1943 - Pre-sliced bread sale was banned to reduce bakery demand for metal parts.
1948 - Ted Mack hosted the first Original Amateur Hour, and the airing of his show continued until 1970, 24 years later.  I never knew Ted Mack's real name was Edward McGuiness.  When he became a band leader and his name wouldn't fit on a theatre marquees, the theatre manager shortened his name to Ted Mack....and it stuck. I'll be darned.  

Just for the heck of it, if anyone cares to see if history repeats itself.......on this day in 1986, the New York Lotto paid out $30.5 million to one winner  (#s were:  19-20-27-34-41-46).

Tuesday, January 17, 2012

God's Coffee (author unknown)

A group of alumni, highly established in their careers, got together to visit their old university professor.  Conversation soon turned into complaints about stress in work and life.

Offering his guests coffee, the professor went to the kitchen and returned with a large pot of coffee and an assortment of cups...porcelain, plastic, glass, crystal, some plain looking, some expensive, some exquisite...telling them to help themselves to the coffee.

When all the students had a cup of coffee in hand, the professor said...

"If you noticed, all the nice-looking expensive cups were taken up, leaving behind the plain and cheap ones.  While it is normal for you to want only the best for yourselves, that is the source of your problems and stress.

Be assured that the cup itself adds no quality to the coffee.  In most cases it is just more expensive and in some cases even hides what we drink.  What all of you really wanted was coffee, not the cup, but you consciously went for the best cups.  And then you began eyeing each other's cups.

Now consider this:  Life is the coffee.  The jobs, money and position in society are the cups.  They are just tools to hold and contain Life, and the type of cup we have does not define, nor change the quality of life we live.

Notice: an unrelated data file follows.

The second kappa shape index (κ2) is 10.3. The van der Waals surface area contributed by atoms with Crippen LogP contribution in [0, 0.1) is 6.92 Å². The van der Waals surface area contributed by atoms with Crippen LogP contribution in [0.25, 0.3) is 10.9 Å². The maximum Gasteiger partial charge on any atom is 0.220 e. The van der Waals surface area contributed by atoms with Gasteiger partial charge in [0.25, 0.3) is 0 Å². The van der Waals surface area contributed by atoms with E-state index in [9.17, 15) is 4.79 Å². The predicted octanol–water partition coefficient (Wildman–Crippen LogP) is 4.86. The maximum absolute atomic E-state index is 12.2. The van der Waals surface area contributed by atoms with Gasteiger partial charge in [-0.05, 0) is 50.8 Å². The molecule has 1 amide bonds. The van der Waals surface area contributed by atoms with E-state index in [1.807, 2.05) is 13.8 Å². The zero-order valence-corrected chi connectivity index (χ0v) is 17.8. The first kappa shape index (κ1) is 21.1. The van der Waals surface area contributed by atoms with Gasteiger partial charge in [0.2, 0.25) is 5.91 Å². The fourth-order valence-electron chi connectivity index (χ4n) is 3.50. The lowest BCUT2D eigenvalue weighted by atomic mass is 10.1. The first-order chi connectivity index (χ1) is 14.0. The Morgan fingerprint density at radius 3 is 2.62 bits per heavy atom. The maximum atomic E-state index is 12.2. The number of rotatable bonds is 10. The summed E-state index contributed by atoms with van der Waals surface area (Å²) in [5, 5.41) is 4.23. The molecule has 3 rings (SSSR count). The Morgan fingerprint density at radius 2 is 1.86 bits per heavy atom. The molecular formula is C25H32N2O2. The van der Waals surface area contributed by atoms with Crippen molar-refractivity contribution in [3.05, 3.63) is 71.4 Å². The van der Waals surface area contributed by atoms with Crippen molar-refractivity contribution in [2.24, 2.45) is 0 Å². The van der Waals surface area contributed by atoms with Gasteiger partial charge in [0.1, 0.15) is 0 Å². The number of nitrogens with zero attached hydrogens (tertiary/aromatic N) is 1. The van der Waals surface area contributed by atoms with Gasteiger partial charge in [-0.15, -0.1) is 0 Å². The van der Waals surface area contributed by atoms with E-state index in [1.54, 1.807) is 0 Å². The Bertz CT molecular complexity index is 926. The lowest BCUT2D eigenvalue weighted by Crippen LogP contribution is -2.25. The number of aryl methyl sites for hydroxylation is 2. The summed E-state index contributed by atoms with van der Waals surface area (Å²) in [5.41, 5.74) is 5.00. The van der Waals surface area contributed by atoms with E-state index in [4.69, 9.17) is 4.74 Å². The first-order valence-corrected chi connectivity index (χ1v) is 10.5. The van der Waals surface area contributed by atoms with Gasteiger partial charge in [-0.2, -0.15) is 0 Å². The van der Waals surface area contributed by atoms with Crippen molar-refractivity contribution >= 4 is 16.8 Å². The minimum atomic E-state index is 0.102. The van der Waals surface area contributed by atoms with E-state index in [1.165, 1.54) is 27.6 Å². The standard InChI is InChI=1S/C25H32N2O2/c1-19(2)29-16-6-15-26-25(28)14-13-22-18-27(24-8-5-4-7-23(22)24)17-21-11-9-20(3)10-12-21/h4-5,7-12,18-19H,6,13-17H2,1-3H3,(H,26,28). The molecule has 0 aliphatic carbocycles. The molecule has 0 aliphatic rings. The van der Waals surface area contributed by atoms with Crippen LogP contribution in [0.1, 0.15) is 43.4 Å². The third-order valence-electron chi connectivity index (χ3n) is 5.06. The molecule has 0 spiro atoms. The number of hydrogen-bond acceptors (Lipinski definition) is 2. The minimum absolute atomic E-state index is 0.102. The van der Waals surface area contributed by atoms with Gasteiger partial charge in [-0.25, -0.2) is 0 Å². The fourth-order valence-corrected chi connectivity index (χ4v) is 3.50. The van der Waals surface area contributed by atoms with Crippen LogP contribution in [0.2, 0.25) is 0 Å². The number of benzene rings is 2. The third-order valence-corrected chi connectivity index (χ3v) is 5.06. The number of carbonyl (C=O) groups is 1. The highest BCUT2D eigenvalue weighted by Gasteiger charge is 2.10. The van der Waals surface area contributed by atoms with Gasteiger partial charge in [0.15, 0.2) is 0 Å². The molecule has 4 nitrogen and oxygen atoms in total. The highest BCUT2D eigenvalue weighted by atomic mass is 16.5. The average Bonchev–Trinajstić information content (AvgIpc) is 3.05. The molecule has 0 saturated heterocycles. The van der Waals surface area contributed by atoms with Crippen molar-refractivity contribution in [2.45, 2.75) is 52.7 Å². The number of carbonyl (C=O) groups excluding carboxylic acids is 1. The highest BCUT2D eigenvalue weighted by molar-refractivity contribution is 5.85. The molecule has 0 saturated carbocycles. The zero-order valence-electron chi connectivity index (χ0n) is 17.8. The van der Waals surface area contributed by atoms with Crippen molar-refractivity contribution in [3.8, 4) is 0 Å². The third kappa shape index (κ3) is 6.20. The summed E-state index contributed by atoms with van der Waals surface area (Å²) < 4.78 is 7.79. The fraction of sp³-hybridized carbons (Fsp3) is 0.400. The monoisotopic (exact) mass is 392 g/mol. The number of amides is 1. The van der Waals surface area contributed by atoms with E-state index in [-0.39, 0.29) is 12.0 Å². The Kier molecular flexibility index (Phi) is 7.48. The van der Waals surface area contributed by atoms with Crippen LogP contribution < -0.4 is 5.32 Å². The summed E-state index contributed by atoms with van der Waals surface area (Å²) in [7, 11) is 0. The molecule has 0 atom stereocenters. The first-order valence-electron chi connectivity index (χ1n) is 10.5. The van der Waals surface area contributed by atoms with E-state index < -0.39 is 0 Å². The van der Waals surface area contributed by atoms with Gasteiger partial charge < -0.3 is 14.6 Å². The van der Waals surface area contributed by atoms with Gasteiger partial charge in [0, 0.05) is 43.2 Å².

Sometimes, by concentrating only on the cup, we fail to enjoy the coffee God has provided us."

God brews the coffee, not the cups.
  Enjoy your coffee!

I like mine full of flavor, good and strong!

Monday, January 16, 2012

Bloggers Block

Words don't come easy today.  That happens to bloggers sometimes.  One simply must strive to put words on the page and pray they make some sense.

My head swims with ideas 24-7.  No matter where I am, or who I'm with, I'm on the alert for ideas to write about.  Mother Nature is my best inspiration, and that's why the digital camera comes along on our trolleys.  Hubby is by now as vigilant as I am for ideas.  Many times he's first to make a suggestion.  Two minds are better than one, don't they say.

My head wonders about the silliest things sometimes.  For instance, wouldn't it be cool to know how many thoughts have run through a person's brain since we reached the age of reasoning?  While we're awake, thoughts flow through our heads like a river.  Even during our sleep hours when we dream, that river keeps right on a rollin'.  What's the most incredible about that is that we're able to retrieve thoughts with our memory bank.  How many gigabytes of storage space do you suppose we have in our noggins?

Just yesterday I read an article someone wrote about future generations having twice the intelligence we have now.  Imagine what that would be like.  Good?  Bad?  Don't know.  There's something quite comforting about the old adage, "Ignorance is bliss."  What I don't know ain't going to hurt me.  Knowing isn't always the best.

Maybe it's because my head is exhausted from 65 years of constant use and abuse.  My overly curious nature doesn't help  me either.  Sometimes my head feels like the fox chasing the rabbit.  The rabbit being something I don't understand.  My brain feels like it has to chase and keep chasing until it falls dead tired to the ground.

Who can possibly imagine what it's like to have the brain of a nuclear scientist or a brain surgeon?  If my little world was too big for me to carry sometimes, what must it be like for them?